submitted by Jo Ann Carlson, November 7, 2007

The Final Summons Comes Suddenly to Charles L. Mull.

Muscatine is again called upon to mourn the loss of an old and respected resident in the sudden demise of C.L. Mull, whose name has been a synonym for industry, enterprise, integrity and success in this community for many years. The final summons came suddenly and unexpectedly at 8:30 o’clock yesterday morning at his beautiful suburban home on Mulberry street. Though he had been ailing more or less for the past six weeks with heart trouble, it was thought that he was gradually improving and might ultimate recover. Yesterday morning he arose as usual and ate a hearty breakfast, after which he went out to oversee some work on the premises and experiencing an oppressive feeling returned to the house to take a rest in a big easy chair, little thinking the end of his useful career was so soon to draw to a close. In a short time the family observed that the apparent drowsiness with which he was overcome led to unconsciousness and restoratives were applied but in vain. Tranquilly and peacefully he closed his eyes on scenes earthly. His sons at the store and a physician were telephoned for when it was noticed that he was sinking, but they arrived when all was over.

The deceased was born in the Kingdom of Hanover, Germany, August 5, 1826, and was at the time of his death 65 years, 9 months and 6 days of age. He was reared and educated in Germany, and in 1842 emigrated to America, first locating in Baltimore, Md. Shortly afterward he removed to Reading, Pa., where he filled the position of clerk for a time, and then engaged in mercantile pursuits for himself. In 1852 he removed to York, Pa., and engaged in the retail grocery business. While there he was united in marriage to Miss Catherine Campbell.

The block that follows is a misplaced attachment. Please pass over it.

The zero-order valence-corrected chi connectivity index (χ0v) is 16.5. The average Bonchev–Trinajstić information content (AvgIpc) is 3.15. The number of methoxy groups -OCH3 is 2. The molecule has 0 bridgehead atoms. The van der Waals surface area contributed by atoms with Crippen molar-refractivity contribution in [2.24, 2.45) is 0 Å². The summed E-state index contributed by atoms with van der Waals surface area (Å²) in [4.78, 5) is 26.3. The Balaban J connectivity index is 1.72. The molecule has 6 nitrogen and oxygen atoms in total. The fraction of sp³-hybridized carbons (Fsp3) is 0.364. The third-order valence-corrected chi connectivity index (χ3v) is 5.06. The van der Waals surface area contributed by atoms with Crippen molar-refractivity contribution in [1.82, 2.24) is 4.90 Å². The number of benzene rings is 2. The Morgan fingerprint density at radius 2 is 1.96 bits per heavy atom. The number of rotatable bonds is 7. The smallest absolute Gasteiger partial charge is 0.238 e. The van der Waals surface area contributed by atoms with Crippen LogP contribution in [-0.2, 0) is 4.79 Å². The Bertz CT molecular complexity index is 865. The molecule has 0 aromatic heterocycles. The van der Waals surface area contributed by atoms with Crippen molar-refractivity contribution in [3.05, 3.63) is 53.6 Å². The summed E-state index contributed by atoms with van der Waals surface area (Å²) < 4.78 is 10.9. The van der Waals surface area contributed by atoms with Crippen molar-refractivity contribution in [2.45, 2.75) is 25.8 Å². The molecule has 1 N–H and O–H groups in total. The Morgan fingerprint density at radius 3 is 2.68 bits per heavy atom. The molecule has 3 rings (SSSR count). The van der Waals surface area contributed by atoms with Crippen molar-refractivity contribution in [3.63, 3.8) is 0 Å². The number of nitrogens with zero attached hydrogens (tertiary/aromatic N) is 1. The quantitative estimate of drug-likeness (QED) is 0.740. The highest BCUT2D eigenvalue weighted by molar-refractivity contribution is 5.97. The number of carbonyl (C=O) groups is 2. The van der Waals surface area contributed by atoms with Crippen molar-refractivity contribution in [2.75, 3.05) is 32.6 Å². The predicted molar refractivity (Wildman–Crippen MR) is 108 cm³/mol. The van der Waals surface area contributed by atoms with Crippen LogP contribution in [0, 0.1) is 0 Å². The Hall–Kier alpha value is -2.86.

In 1852 he removed to Muscatine and engaged in the retail grocery business, and in 1864 went into the wholesale grocery business, in which business he had been engaged ever since. About six years ago he had an attack of nervous prostration and from that time has not been in active business, the business in the mean time being carried on by his sons. He was a man of fine business qualities and energy, and among the highly respected citizens none stood higher than Mr. Mull.

It was his commendable ambition to leave a well established business for his sons, and he had the pleasure of seeing this laudable desire gratified.

Politically Mr. Mull affiliated with the democratic party and was one of its staunchest adherents in this locality.

The deceased is survived by an aged wife and seven children: William L., Caroline, Charles A., Ida, Andrew and Frank, of this city, and Henry C., of Minneapolis.

The funeral appointment will await the coming of the absent son, who is expected to arrive from Minneapolis to-day.

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